Charles Joseph Penn 1814 -1884

Newington Workhouse
Newington Workhouse

Charles Joseph Penn (1814 -1884) is the father of Charles Penn Jnr, b.1848, and grandfather of Esther Penn,b.1872. He died in 1884 of “apoplexy”, in Newington Workhouse. He seems to have been admitted to the Workhouse in Westmorland Road on Wednesday 2nd January 1884, some time after lunchtime because his admission record shows the next meal is supper. At that date the workhouse also acted as a hospital, and a number of London hospitals are still in the original Victorian workhouse buildings – Hammersmith springs to mind – beautifully placed next to Wormwood Scrubs prison.

St Mary's NewingtonHe was born in about 1814 in Keston, which was a suburb of Bromley, in Kent, at that time a village on the fringes of London; with his parents recorded as Richard and Susan Penn. He married Ellen Wilmott Miles(1831-1896) on the 13th October,1846 at St Mary’s, Newington. Ellen appears to be about 16, and he appears to be 30. She is explicitly referred to as a minor on the marriage licence.

Ellen’s father, Robert Miles (1798 -1844) had died in 1844, aged forty six. Her mother Jane (nee Corney) died in 1832, about a year after Ellen’s birth. Rob remarried on the 26th Jun 1837 to another Jane – this time to Jane Lowe at St Mary’s, Lambeth. So by the time Ellen was fourteen, both her parents were dead, and her closest relative was probably a step-mother.

Robert Miles also had the distinction of having been transported to Australia in 1818, and then returned to London by 1826, when he married Ellen’s mother in Tottenham. By 1841, he seems to be fairly respectable, and working as a mill-wright.

I’m not entirely sure how I feel about this marriage. The age difference between the two is pretty stark. Charles is close to twice Ellen’s age, and whilst a fourteen year age gap is considerably less extreme than some others, she is a teenage girl, and he is a thirty year old man. But there are any number of possibilities, it could be love, it could be predatory, it could be protective, or it could be practical. At the moment I’m not sure it’s bad, but it’s maybe iffy.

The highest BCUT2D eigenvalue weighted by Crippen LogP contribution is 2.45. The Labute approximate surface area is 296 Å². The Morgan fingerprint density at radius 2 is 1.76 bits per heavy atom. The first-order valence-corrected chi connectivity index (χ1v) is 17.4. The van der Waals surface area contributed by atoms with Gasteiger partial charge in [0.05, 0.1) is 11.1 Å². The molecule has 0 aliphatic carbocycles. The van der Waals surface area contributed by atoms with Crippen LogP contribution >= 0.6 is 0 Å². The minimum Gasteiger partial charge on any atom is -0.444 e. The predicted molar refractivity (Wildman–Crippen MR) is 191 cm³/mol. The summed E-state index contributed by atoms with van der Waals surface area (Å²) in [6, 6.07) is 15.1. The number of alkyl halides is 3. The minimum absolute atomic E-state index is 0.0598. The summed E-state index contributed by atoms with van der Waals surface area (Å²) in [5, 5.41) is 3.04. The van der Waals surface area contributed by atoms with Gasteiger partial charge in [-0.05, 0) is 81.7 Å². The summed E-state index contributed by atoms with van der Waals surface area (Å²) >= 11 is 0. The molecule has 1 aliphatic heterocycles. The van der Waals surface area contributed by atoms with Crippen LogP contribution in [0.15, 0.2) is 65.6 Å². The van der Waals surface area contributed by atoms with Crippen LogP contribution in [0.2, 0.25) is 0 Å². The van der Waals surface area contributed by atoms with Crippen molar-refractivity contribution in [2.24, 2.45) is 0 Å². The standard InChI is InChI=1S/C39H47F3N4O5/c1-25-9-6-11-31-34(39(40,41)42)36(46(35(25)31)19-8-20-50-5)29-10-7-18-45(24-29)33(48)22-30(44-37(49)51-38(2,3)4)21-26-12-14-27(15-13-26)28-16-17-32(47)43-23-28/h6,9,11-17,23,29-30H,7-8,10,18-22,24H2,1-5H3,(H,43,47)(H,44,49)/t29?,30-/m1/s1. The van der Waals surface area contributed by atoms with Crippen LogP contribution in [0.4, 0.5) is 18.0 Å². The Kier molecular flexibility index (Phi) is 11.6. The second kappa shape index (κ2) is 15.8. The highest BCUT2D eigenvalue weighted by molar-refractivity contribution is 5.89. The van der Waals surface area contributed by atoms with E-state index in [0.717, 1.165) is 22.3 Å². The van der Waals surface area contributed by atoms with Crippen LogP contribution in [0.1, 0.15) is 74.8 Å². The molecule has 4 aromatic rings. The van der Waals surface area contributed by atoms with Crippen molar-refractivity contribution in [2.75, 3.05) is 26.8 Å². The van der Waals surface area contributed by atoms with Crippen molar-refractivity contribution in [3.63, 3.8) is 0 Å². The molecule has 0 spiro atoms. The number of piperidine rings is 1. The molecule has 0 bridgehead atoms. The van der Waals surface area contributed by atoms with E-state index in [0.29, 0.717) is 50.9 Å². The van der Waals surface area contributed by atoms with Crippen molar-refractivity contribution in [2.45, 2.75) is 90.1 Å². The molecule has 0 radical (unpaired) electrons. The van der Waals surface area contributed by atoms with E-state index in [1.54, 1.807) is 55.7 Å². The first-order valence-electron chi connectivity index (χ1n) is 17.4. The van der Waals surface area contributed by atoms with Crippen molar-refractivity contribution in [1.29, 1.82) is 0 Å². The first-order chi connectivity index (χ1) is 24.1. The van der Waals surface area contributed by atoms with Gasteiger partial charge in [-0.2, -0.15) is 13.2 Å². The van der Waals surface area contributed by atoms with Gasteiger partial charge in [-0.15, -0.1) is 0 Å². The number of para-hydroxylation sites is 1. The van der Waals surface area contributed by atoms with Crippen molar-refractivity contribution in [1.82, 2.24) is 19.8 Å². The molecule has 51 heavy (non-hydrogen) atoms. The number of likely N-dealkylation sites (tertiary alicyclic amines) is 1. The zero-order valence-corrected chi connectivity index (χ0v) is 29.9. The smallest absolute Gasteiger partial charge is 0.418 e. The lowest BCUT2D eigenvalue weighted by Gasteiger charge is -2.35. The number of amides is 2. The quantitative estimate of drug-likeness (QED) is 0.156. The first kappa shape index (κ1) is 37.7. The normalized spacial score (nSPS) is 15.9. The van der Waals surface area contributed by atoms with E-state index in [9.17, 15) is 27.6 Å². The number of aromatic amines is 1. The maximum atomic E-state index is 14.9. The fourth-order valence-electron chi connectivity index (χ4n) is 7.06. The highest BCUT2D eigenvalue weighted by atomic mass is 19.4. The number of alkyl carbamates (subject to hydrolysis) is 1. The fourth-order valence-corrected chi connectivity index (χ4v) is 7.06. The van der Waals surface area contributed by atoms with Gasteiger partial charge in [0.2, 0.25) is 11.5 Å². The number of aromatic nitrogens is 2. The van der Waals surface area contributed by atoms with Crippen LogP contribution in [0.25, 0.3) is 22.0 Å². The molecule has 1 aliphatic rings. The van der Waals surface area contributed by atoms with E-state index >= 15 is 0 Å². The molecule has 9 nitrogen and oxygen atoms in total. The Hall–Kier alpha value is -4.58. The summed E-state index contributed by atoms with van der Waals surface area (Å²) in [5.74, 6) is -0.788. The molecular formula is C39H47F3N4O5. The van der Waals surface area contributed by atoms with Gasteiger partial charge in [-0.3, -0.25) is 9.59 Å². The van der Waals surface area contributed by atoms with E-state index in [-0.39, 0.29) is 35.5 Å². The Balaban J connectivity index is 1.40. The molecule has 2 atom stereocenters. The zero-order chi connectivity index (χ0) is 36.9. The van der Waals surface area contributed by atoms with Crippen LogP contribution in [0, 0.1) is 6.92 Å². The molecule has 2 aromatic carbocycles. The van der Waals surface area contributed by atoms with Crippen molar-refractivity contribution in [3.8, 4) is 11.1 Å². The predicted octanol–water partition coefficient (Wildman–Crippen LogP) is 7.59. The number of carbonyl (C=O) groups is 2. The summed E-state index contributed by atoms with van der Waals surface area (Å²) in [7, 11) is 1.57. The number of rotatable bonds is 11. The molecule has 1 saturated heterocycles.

But to put it in context in the story, James Herbert, Esther’s other grandfather is sixteen years older than his wife; and, of course, John Gray, the father of Esther Penn’s son-in-law, is forty years older than his second wife, and twelve years older than Esther, and only two years younger than Charles Penn Senior. Put another way, when Walter Gray, and Ella Hayward marry, her father is thirty years younger than his is (except his is dead).

By 1851, Charles and Ellen are living at 5 Victory Place, in Newington, South London. It’s a fairly rough part of south-east London, off Elephant and Castle, and the New Kent Road. Later on in the century, Charles Booth classified it as poor, and ” tenanted by labourers, and car-men, always shifting”, and noted ” 2 brothels here – windows dirty, blind half down, pinned up, everything dingy and dirty”. So a tough area on the edges of the London docks. Charles and Ellen are bringing up their first two children, Charles Junior, who is three, and one year old Elizabeth

Charles Senior is thirty five and working as a  gardener, a job he continues right up to his death aged seventy. Ellen is twenty, and a mother of two toddlers.

Chas and Ellen live at 5 Victory Place for the best part of twenty years, and have twelve children over twenty five years. When they start Charles is thirty four, and Ellen is eighteen; by the time Harriet, the youngest is born, Ellen is forty three, and Chas is almost sixty.

  • Chas Penn Junior b 1848
  • Elizabeth Penn b1849
  • Joseph Penn b1853
  • Richard Penn b1855
  • Emily Penn b 1857
  • Sarah Penn b 1859 – not certain.
  • Thomas Penn b 1860
  • John Penn b 1862
  • Ellen Penn b. 1862 
  • Mary Ann Penn b.1868
  • William Penn b 1870
  • Harriet L. Penn b 1873

By 1861, they are still at 5 Victory Place, with Charles still working as a gardener. The family has grown to three boys, and three girls ranging in aged from thirteen year old Charles Junior to two year old Sarah. Charles is now forty seven, and Ellen is twenty nine.

Ten years later, in 1871, the eldest two children Charles Junior, and Elizabeth have moved out. In fact, Charles marries some time in the first three months of 1871, shortly after the birth of his first child, Amy, who was born on the 15th December  the previous year. Esther was born about a year later in February 1872.

Charles Senior, and Ellen are still in Newington, in South London. The address is unclear, and, rather improbably, seems to be Little Lane Street. They have had four more children;  John, and Ellen who were born in 1862, followed by Mary Ann in 1868, and then two years later by William in 1870. Eighteen year old Joe is working as a coal and sand seller, and fourteen year old Richard is  an errand boy.

In 1881, the majority of the family have moved out and Charles Senior, and Ellen are living at 9 Eltham Street, Newington, with the three youngest children.  Mary Ann is fourteen, William is eleven, and Harriet the youngest is only eight, fifty nine years younger than her father. Charles senior lives another two and a half years before dying in January  1884.

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